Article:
We're sitting down with our favorite writers and cooks to talk about their upcoming cookbooks, their best food memories, and just about anything else.
Today: We pick the brains of Kathy Brennan & Caroline Campion, coauthors of the Keepers Cookbook, for their secrets on successful collaboration, the best make-ahead meals, and their current food obsession.
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Originally editors at Saveur, Kathy Brennan and Caroline Campion joined forces because of their mutual desire to create the cookbook they couldn’t find anywhere -- one filled with “keepers,” recipes that are as consistently tasty as they are appealing on a Wednesday night, when the last thing you want to do is stand, starry-eyed, in the middle of the produce aisle.
Their philosophy is simple: Cooking dinner during the week is doable; meals you can freeze, you should; and the best ingredient is a 4 letter word. No, not wine, but love.
It can be difficult to collaborate in the kitchen. How did you two tackle the challenge of writing a cookbook as a team? With the exception of the time Caroline locked Kathy in the pantry, the collaboration went great! But in all honesty, although it can be challenging to meld two people’s visions into one book, the benefits of having a partner are innumerable. Writing a cookbook is a huge undertaking, and to have someone share all the work helped immensely, especially when you also have a young family to take care of.
Also, the spirit of the project has always been to give people a book that’s like having a friend in the kitchen who encourages and guides you, but never judges or makes you feel guilty. We were modeling the relationship we wanted people to have with the book on our own friendship: We’ve been helping one another survive weeknight meals ever since we worked together at Saveur, swapping tips and recipes and sharing our kitchen successes (and disasters). Having that trusted resource is invaluable.
What are some make-ahead meals you rely on for nights you don’t feel like cooking? Keepers has a bunch of dishes that are great for making ahead -- the Smoky Turkey Chili and Shrimp Wonton Soup, for example -- but it also includes an entire category of recipes that are meant to help you with this: “Lifesavers.” These are really flavorful sauces, condiments, and dressings that you can whip up in advance and store in the fridge for days. We usually have a couple on hand and pull them out to elevate leftovers or make something ho-hum -- like a bowl of grains or plain vegetables -- taste special.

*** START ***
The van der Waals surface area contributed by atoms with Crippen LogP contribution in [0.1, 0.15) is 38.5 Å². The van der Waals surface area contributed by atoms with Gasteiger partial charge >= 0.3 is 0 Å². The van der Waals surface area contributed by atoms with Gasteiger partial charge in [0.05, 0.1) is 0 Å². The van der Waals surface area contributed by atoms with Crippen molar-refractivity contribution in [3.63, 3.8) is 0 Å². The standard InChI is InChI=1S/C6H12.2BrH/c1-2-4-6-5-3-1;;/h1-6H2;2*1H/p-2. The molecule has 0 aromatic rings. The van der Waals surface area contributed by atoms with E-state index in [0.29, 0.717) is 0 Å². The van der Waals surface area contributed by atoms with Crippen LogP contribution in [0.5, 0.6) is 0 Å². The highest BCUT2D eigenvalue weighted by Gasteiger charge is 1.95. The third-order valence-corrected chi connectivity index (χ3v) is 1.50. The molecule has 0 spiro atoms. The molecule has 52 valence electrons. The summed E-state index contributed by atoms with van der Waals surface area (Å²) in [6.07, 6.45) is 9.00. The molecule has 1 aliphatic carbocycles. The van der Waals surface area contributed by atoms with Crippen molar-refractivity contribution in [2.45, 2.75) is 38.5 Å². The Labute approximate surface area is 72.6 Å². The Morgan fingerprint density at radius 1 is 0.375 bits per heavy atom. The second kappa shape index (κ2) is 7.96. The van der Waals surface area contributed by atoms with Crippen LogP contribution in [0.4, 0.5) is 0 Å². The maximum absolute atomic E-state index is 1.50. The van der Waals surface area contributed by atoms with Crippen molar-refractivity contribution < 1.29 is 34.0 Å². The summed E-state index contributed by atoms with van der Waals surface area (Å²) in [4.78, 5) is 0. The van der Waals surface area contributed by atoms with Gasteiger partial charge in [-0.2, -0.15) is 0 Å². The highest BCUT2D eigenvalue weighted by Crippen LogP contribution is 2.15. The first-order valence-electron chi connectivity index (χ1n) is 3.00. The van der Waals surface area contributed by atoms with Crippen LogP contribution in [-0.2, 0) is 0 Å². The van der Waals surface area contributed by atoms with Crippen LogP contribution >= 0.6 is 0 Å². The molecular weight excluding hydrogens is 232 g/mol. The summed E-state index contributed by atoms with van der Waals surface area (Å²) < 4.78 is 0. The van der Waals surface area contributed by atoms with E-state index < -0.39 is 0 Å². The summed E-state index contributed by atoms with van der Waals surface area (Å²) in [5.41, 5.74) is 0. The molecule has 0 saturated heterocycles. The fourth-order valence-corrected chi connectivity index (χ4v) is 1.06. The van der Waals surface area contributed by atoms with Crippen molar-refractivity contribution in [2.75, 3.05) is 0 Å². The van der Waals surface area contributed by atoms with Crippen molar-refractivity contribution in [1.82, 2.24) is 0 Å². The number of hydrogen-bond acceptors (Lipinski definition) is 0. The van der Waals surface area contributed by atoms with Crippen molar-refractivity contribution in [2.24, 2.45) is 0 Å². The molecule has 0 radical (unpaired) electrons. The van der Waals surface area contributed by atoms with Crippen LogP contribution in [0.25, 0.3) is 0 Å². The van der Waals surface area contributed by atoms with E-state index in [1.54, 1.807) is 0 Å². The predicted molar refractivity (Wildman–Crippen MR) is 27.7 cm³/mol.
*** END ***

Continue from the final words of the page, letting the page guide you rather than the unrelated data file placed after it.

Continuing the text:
What’s the best advice you’ve received in the kitchen? Taste, taste, taste. And we share this in Keepers, too: Taste as you cook and definitely taste before you serve a dish. As you do, ask yourself: Does it need more salt to emphasize flavors that may have faded during cooking? Some acid to brighten it? Some pepper for kick? A pinch of sugar or honey to balance any tartness? Or a drizzle of olive oil to give it a little richness? Make the adjustments, then taste again, and again -- and again, if needed. A dish isn’t done when you’ve completed the recipe; it’s done when it tastes right.
Oh, and wear shoes when you cook.
What is one ingredient you can’t stop using right now? Store-bought puff pastry. We use it for so many things: Tarts, Parmesan straws, vol au vents, chocolate “croissants” -- and it’s the secret behind our weeknight-friendly chicken pot pie. Those buttery, pillowy, crunchy layers taste so good and feel so indulgent, but are very versatile and require almost zero effort.
You've written a cookbook full of quick, weeknight-friendly recipes. What is one special dish you like to cook that takes a little extra time? For Caroline, it’s usually something Mexican: Diane Kennedy’s Ancho Chiles Stuffed with Potato and Chorizo are a true labor of love -- soaking the chiles, making the stuffing, making the batter, frying them -- but worth it. Add carnitas tacos -- pork shoulder braised with condensed milk and oranges -- and she’s in heaven.
For Kathy, Marcella Hazan’s eggplant Parmesan would be high on the list. There’s nothing particularly difficult about it, but there are a lot of steps and it involves a lot of cookware; plus she always doubles the recipe since it goes so fast, and that’s a lot of eggplant to salt and fry. But it’s such a satisfying dish, and classic Hazan.
Karen Gowen. Salsa and pie photos by James Ransom
A New Way to Dinner, co-authored by Food52's founders Amanda Hesser and Merrill Stubbs, is an indispensable playbook for stress-free meal-planning (hint: cook foundational dishes on the weekend and mix and match ‘em through the week).